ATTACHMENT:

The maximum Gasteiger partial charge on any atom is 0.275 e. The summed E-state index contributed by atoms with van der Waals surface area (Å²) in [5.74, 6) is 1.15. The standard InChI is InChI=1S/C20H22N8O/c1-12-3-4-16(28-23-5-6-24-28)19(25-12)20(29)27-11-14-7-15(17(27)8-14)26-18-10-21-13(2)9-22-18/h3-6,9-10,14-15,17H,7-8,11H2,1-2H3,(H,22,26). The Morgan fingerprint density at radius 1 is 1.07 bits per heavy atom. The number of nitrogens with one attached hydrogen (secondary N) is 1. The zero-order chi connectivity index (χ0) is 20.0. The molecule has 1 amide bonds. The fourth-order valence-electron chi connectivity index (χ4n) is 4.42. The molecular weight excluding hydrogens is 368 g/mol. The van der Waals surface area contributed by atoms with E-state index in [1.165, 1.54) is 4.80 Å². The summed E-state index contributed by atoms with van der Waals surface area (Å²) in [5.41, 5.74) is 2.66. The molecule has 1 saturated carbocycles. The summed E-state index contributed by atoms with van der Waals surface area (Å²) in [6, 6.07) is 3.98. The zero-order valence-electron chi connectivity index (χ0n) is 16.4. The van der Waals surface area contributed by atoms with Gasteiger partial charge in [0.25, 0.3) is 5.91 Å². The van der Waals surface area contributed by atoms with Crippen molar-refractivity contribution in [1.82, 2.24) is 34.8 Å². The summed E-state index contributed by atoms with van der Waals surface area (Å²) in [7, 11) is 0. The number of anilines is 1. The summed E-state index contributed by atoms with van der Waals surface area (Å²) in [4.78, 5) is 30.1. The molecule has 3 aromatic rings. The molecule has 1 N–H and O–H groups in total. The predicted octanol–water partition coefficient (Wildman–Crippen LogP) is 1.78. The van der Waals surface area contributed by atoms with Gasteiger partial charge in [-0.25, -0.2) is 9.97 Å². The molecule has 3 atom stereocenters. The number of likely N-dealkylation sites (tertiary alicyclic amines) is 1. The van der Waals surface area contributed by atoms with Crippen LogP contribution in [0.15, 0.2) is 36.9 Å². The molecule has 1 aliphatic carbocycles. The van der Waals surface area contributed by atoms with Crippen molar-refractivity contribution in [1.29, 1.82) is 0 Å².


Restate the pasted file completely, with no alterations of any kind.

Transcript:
The maximum Gasteiger partial charge on any atom is 0.275 e. The summed E-state index contributed by atoms with van der Waals surface area (Å²) in [5.74, 6) is 1.15. The standard InChI is InChI=1S/C20H22N8O/c1-12-3-4-16(28-23-5-6-24-28)19(25-12)20(29)27-11-14-7-15(17(27)8-14)26-18-10-21-13(2)9-22-18/h3-6,9-10,14-15,17H,7-8,11H2,1-2H3,(H,22,26). The Morgan fingerprint density at radius 1 is 1.07 bits per heavy atom. The number of nitrogens with one attached hydrogen (secondary N) is 1. The zero-order chi connectivity index (χ0) is 20.0. The molecule has 1 amide bonds. The fourth-order valence-electron chi connectivity index (χ4n) is 4.42. The molecular weight excluding hydrogens is 368 g/mol. The van der Waals surface area contributed by atoms with E-state index in [1.165, 1.54) is 4.80 Å². The summed E-state index contributed by atoms with van der Waals surface area (Å²) in [5.41, 5.74) is 2.66. The molecule has 1 saturated carbocycles. The summed E-state index contributed by atoms with van der Waals surface area (Å²) in [6, 6.07) is 3.98. The zero-order valence-electron chi connectivity index (χ0n) is 16.4. The van der Waals surface area contributed by atoms with Gasteiger partial charge in [0.25, 0.3) is 5.91 Å². The van der Waals surface area contributed by atoms with Crippen molar-refractivity contribution in [1.82, 2.24) is 34.8 Å². The summed E-state index contributed by atoms with van der Waals surface area (Å²) in [7, 11) is 0. The number of anilines is 1. The summed E-state index contributed by atoms with van der Waals surface area (Å²) in [4.78, 5) is 30.1. The molecule has 3 aromatic rings. The molecule has 1 N–H and O–H groups in total. The predicted octanol–water partition coefficient (Wildman–Crippen LogP) is 1.78. The van der Waals surface area contributed by atoms with Gasteiger partial charge in [-0.25, -0.2) is 9.97 Å². The molecule has 3 atom stereocenters. The number of likely N-dealkylation sites (tertiary alicyclic amines) is 1. The van der Waals surface area contributed by atoms with Crippen LogP contribution in [0.15, 0.2) is 36.9 Å². The molecule has 1 aliphatic carbocycles. The van der Waals surface area contributed by atoms with Crippen molar-refractivity contribution in [1.29, 1.82) is 0 Å².